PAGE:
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The Scoop on Baby Poop: 5 Hues and What They Mean

Here’s what’s common, what’s not—and when to call the doc.

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As infants grow, their poop patterns generally slow down. Some babies may poop many times a day, while others poop every few days. The color may range from yellow to brown, with a green one every so often for added color. Here's the scoop on five odd poop colors, plus tips on when to worry – and when not to.

(As always, if your baby or child isn’t feeding well, is having pain, vomiting or looks really sick, call your pediatrician right away.)

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Red Poop

Red poop can sometimes indicate blood, so check with your pediatrician to make sure it isn’t anything serious. Sometimes a baby or child can have blood due to a small tear on the inside of the anus, often due to hard stool. Your pediatrician may recommend using prunes, fluids and other dietary changes to soften the stools and see if the blood disappears. If it persists, or your child isn’t acting eating and acting normally, call your pediatrician. Red poop can also result from antibiotics or food or drink your child is taking that may bind with iron, causing the stool to look red. Finally, some foods and drinks, such as beets or red juice, can turn the stool a pretty (or scary) shade of red.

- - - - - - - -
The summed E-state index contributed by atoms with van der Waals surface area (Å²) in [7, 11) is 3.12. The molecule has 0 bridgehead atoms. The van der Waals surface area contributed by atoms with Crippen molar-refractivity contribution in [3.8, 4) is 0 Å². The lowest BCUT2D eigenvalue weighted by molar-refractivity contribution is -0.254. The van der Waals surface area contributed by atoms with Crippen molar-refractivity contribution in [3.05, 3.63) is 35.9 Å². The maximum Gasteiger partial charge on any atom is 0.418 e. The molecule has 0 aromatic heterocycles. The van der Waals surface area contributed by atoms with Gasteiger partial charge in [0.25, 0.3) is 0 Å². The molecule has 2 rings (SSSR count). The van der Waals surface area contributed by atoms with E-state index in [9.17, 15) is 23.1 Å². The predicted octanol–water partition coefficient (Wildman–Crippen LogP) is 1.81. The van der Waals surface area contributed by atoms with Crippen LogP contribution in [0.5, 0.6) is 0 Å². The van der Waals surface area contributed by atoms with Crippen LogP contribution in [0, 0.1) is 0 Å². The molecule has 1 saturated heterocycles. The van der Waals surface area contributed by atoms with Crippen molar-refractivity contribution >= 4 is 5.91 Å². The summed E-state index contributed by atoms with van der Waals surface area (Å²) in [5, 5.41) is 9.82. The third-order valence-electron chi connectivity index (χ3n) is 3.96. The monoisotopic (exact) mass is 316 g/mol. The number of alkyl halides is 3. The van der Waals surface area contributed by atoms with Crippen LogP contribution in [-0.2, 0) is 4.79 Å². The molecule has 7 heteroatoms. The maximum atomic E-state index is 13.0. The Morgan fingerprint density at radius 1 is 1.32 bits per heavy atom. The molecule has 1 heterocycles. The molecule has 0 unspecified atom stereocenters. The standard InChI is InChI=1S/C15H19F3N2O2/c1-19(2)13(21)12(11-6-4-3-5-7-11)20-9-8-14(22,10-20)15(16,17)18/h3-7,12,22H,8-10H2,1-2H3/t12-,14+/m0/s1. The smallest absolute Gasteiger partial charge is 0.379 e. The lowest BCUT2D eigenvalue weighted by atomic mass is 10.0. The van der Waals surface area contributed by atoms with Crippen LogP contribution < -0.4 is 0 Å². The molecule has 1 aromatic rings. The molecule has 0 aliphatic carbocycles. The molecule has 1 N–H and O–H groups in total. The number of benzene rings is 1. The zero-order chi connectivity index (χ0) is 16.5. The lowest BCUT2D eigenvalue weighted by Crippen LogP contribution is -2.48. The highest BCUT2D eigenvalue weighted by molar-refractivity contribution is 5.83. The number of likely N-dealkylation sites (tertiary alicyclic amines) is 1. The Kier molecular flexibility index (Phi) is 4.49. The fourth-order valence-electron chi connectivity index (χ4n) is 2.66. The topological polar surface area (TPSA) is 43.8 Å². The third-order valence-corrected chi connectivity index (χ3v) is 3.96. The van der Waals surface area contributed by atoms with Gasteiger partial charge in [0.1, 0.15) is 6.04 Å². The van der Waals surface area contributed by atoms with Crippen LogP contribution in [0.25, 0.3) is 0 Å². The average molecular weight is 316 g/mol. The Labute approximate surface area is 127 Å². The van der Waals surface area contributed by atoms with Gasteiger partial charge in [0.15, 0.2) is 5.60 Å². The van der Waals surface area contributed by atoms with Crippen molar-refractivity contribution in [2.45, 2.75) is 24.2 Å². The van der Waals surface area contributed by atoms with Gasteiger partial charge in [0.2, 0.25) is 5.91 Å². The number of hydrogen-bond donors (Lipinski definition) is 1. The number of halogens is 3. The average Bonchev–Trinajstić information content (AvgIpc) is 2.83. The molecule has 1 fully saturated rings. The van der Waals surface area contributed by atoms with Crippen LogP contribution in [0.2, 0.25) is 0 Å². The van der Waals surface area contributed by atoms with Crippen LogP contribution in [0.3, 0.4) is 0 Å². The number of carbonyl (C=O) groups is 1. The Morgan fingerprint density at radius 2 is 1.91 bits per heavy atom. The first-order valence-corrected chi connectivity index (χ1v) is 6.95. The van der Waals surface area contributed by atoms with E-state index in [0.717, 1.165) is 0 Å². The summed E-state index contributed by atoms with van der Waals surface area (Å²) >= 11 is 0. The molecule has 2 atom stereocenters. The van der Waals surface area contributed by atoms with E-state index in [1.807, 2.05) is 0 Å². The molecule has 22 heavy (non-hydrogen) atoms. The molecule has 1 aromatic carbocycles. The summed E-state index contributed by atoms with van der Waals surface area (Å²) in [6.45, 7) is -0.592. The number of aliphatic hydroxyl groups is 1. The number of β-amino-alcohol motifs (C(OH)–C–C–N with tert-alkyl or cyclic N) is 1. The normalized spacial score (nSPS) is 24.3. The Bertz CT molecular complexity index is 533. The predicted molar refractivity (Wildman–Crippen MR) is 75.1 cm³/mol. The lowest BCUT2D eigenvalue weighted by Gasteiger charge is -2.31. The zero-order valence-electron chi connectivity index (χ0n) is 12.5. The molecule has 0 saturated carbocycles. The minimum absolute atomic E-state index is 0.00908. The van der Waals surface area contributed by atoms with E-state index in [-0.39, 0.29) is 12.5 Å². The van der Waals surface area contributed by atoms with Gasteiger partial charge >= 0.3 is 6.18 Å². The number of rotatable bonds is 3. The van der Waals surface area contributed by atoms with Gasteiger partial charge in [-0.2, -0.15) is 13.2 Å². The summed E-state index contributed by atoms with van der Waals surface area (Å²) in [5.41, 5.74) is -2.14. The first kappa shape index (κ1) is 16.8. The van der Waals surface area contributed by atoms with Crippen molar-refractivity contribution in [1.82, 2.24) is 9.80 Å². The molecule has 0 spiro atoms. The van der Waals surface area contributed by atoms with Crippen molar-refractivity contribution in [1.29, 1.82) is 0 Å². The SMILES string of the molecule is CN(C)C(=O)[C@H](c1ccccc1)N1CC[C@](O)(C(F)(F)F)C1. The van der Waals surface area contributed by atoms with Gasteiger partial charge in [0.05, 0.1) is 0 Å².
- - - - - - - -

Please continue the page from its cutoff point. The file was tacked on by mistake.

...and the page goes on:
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Green Poop

Green poop usually means that the stool moved through your child’s intestines faster than normal. This can be normal (especially in breastfed babies) as long as your baby is gaining weight and developing. You may also see green poop after your baby’s eaten a lot of healthy high-fiber foods, such as broccoli and other green veggies, or if your child’s had a touch of a stomach bug, perhaps even with diarrhea. Sometimes the green color (which can look grass green or even neon green) may be from the dye in a food or beverage.

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Yellow Poop

Yellow stool is totally normal in breast-fed babies. It may even look like mustard was squirted in the diaper! For older children, an occasional shade of yellow is fine. Let your pediatrician know if it persists and is associated with tummy pain or loose stools, as this could be a sign of irritation, inflammation or infection in the intestines.

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White Poop

One white, chalky or grey stool is okay – it’s often due to something unusual your child ate. If the problem persists, call your pediatrician: It may be a sign of a liver problem or other serious medical condition.

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Black Poop

An occasional dark stool, or a black stool that doesn’t have blood, is often simply darker due to your child’s diet, vitamins or even a bit of constipation. True black poop, though, may be a sign of blood higher up in the intestines that looks very dark by the time it comes out. If your child is having more than a few black poops in a row, let your pediatrician know so he or she can test the stool to see if it is truly blood. If it is, your child will need further evaluation.

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